Gen. John MUNRO, of Teaninich

Gen. John MUNRO, of Teaninich

Male 1778 - 1858

Personal Information    |    Notes    |    All

  • Name  Gen. John MUNRO, of Teaninich 
    Prefix  Gen. 
    Suffix  of Teaninich 
    Born  Jun 1778 
    Gender  Male 
    Died  25 Jan 1858  Muirtown House, Inverness, Scotland Find all individuals with events at this location 
    Person ID  I36434  Munro
    Last Modified  5 Jun 2010 

    Father  James MUNRO, of Teaninich,   b. Abt 1719,   d. 31 May 1788 
    Mother  Margaret MACKENZIE,   b. Abt 1740,   d. Yes, date unknown 
    Married  1768 
    Family ID  F12500  Group Sheet

    Family  Charlotte BLACKER,   b. Abt 1790, Of, Elm Park, Armagh Co., Ireland Find all individuals with events at this location,   d. Yes, date unknown 
    Married  8 Dec 1808 
    >1. James St. John MUNRO,   b. 18 Nov 1811, Of, Teaninich, Scotland Find all individuals with events at this location,   d. 18 Jun 1878, Montevideo, Uruguay Find all individuals with events at this location
    >2. Charlotte MUNRO,   b. Abt 1813,   d. 18 Jun 1875
     3. Charles Hector Hugh MUNRO,   b. Abt 1816
     4. John MUNRO,   b. 18 Apr 1820,   d. Dec 1845, Battle Of, Moodkee Find all individuals with events at this location
     5. Stuart Caradoc MUNRO, Of Teaninich,   b. 20 May 1826, Of, Teaninich, Scotland Find all individuals with events at this location,   d. Yes, date unknown
     6. Maxwell William MUNRO,   b. 17 Aug 1827,   d. Sep 1854, At Sea Find all individuals with events at this location
    Last Modified  20 Jan 2009 
    Family ID  F12527  Group Sheet

  • Notes 
    • John was born in 1778 and received his early education at Fortrose Academy. He joined the army when he was quite young and was sent to Madras.

      He took part in the battle of Seringapatam and was shortly afterwards appointed Adjutant of his regiment. In that office, he displayed a thorough acquaintance with military duties. He also very soon became an accomplished linguist, being able to speak and write fluently in French, German, Italian, Arabic, Persian, and several of the Indian dialects. He held various appointments on the Staff, and was private secretary and interpreter to successive Commanders-in Chief in India. He was personally acquanted and in constant correspondence with Colonel Arthur Wellesley, afterwards the famous Duke of Wellington, during the Mahratta war.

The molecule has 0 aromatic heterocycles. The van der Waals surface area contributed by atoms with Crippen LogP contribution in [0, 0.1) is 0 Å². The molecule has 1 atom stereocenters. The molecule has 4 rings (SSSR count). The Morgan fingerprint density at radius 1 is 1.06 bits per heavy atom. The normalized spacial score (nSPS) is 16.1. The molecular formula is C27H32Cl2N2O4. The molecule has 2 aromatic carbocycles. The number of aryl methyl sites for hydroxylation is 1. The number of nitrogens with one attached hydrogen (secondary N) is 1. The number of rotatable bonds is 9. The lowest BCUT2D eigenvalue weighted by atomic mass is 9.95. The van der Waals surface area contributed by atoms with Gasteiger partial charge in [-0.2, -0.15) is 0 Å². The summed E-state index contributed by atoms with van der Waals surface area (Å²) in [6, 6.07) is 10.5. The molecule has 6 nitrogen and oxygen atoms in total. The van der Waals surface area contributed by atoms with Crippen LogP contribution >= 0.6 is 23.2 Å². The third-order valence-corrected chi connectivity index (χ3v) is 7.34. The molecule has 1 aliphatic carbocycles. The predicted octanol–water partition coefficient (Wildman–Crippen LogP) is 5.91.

He assisted in quelling the Nellore Mutiny, and was soon afterwards appointed Quartermaster-General of the Madras army, at the early age of twenty-seven years. Travancore was then in a turbulent state because of an internal war and anarchy. Several of the British residents who had been sent there had been force to return, the last of them fleeing for his life. Lord Minto, at that time serving as Governor-General of India, urged John (then a Colonel) to try to restore order in that turbulent and misgoverned territory. He accepted the task.

      Shortly after his arrival in Travancore, Colonel Munro discovered a plot, but with prompt action and decision, he quelled the conspiracy. He became "uncontrolled ruler" of the province, meaning that all British and Native authority was vested in him. In five years, the scene of rapine and bloodshed was converted into a country as safe and tranquil as Great Britain. Order was established, law was enforced, and the desolate untilled lands were cultivated and turned again into fertile fields.

      He first introduced the practice of having a native Christian sitting on the bench as a judge along with the Brahim, a departure from tradition which was doubted and censured at the time, but very soon it was found to work admirably. The Moslems and high caste Hindus regarded the integrity and fairness of the Christian judges highly.

      When he left the region, the Rajah and people offered him a gift of fifty thousand pounds, which he refused.

      John returned home in 1820 and stayed for three years. He then went back to India, but suffered a severe attack of fever. Soon after his illness, he retired from the army with the rank of Major General and returned to Scotland. He purchased the Teaninich estate from his brother, Hugh, and lived there for the remainder of his life.

      He took an active and intelligent interest in the public affairs of his nativy country.


      (1) "History of the Munros of Fowlis" by A. Mackenzie - Inverness (1898) - p.
      423, 427-428

      Compiled and edited by Allen Alger, Genealogist, Clan Munro Association, USA